• An institution may accept the loss of the odd frog in service to raising public awareness etc.
  • An institution most likely has far superior bio-security protocols.
  • An institution won't knowingly or unknowingly allow hybrids and then send them out to market.
The points above more or less repeat what @MasterOogway has already said.

Experience matters and that can only come from time spent, not just by keeping a bunch of species for a couple of years. Error margins need to be much wider for newcomers to the hobby. It's not elitist it's just a fact, but people don't like being told 'no' because they have egos and personal agendas to do whatever the hell they want, when they want because their mommy told them they were special or maybe they want the Facebook likes.

Very salty of me, I know. But I've seen a lot of dead animals that didn't need to be, and it grinds you down after a while.

Frogs don't spontaneously combust when mixed, given a water feature, deprived of leaf litter, etc. etc.

But if I drew a graph based on what I've seen, the mortality rate would increase with time due to people taking chances they should not. Keeping animals alive isn't the same as having them thrive for many years.

So in a way you're absolutely right, it is "rules for thee and not for me" but in the same way that a novice is presumably smart enough not to get in the ring with a seasoned fighter with a record of 30-1-1 and expect a good outcome.

The very same way I'm not going to keep a tank full of Su fan cobras like I saw at the reptile zoo, just because I kept a few arboreal boids and think I know snakes now.

I admit that it's all possible to do, I contend that most of the time it should not be done based on the likely outcome, even if that outcome is down the road.

A frog stressing out or dying isn't as dramatic as getting knocked out or killed by a cobra, so people don't give it as much weight. Most hobbyists can't even tell when a frog is stressed, or we wouldn't keep seeing photos of emaciated, bullied frogs on this board amongst other things.
 

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@Clintonsparsons89 an institution like that has a different mandate as others have pointed out already:
  • An institution presumably has multiple full-time staff and veterinary care available for livestock in a given exhibit. Your typical hobbyist is one person with a job and/or family, school, social life etc.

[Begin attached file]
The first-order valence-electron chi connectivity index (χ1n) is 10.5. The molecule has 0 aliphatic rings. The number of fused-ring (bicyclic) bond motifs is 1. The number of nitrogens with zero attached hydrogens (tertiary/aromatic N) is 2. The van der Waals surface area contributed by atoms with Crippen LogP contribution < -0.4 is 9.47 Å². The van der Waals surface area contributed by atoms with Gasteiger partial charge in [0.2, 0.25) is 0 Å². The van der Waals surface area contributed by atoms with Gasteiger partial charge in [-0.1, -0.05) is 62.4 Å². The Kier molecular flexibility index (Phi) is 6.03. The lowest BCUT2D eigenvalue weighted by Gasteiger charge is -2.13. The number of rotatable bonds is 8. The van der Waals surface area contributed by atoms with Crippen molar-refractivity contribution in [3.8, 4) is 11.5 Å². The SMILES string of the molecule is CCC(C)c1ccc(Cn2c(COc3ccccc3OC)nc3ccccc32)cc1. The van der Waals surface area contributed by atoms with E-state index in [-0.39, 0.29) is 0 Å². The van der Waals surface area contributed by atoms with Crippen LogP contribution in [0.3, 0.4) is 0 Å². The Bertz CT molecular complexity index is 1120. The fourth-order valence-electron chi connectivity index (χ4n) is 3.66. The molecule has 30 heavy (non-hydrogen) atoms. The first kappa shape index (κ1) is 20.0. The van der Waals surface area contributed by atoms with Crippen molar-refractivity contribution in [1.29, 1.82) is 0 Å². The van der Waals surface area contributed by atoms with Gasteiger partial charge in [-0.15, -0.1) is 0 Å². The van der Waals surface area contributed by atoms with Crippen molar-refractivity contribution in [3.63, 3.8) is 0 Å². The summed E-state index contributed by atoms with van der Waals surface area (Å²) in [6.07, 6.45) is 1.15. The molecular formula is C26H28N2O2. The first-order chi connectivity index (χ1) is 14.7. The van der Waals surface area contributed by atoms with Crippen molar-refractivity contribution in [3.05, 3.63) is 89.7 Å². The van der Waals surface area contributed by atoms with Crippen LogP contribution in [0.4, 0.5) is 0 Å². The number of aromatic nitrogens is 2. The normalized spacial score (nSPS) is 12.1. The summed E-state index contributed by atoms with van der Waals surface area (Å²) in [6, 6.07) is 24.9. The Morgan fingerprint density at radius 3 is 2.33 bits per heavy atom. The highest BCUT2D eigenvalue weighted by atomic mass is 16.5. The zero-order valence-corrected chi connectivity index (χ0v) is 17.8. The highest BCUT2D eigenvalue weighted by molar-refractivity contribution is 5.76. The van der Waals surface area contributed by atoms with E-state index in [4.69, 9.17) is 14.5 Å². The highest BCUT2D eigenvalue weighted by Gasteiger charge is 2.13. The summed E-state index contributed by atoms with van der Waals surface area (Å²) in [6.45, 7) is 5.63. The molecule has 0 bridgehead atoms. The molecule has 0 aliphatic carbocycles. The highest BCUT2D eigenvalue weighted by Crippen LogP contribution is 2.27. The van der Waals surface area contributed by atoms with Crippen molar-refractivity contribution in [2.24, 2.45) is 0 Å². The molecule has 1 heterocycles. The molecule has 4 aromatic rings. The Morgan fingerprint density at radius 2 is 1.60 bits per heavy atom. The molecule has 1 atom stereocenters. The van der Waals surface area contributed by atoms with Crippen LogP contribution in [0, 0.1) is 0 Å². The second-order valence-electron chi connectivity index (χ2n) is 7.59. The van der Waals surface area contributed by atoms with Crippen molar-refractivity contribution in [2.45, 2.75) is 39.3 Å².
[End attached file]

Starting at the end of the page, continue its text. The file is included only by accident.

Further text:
• An institution has the collective experience in its staff to make observations a hobbyist may overlook due to insufficient experience.
  • An institution may accept the loss of the odd frog in service to raising public awareness etc.
  • An institution most likely has far superior bio-security protocols.
  • An institution won't knowingly or unknowingly allow hybrids and then send them out to market.
Also a zookeeper here. Zoos definitely have more resources and space than your average hobbyist would. I would agree that a lot of it comes down to experience and time, for new hobbyist, the best solution to this is keeping everything as simple as possible. In a zoo setting, we have access to things such as multiple full-time staff & veterinary care without having to worry about the cost and time it would take, whereas a hobbyist may have to spend a few hundred dollars running tests/getting medications and also getting time off work for that vet visit. It's totally possible to mix species, just not recommended for the average hobbyist.
 

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It's totally possible to mix species, just not recommended for the average hobbyist.
Yup. The zoo thing is brought up regularly in these discussions, and it's very frustrating, because a home vs. an institutional setting isn't remotely comparable and you'd think that's obvious.

I think a lot of hobbyists see a glass case and think "I can do that" when the fact is, the vast majority of them don't even want to pay to have fecals done or spring for the larger enclosure, never mind their lack of experience. They simply overestimate themselves.

As cynical as I sound, it comes from years of seeing this stuff over and over. The hobby has improved a lot which gives me some hope, but it needs to shed some very damaging ideas that hold it back. Part of the problem is certainly the vendors, the rest of the responsibility lies in the lack of due diligence and restraint on the part of hobbyists.

Herpetoculturists generally, wonder why people keep trying to legislate them out of existence. A look in the mirror is in order.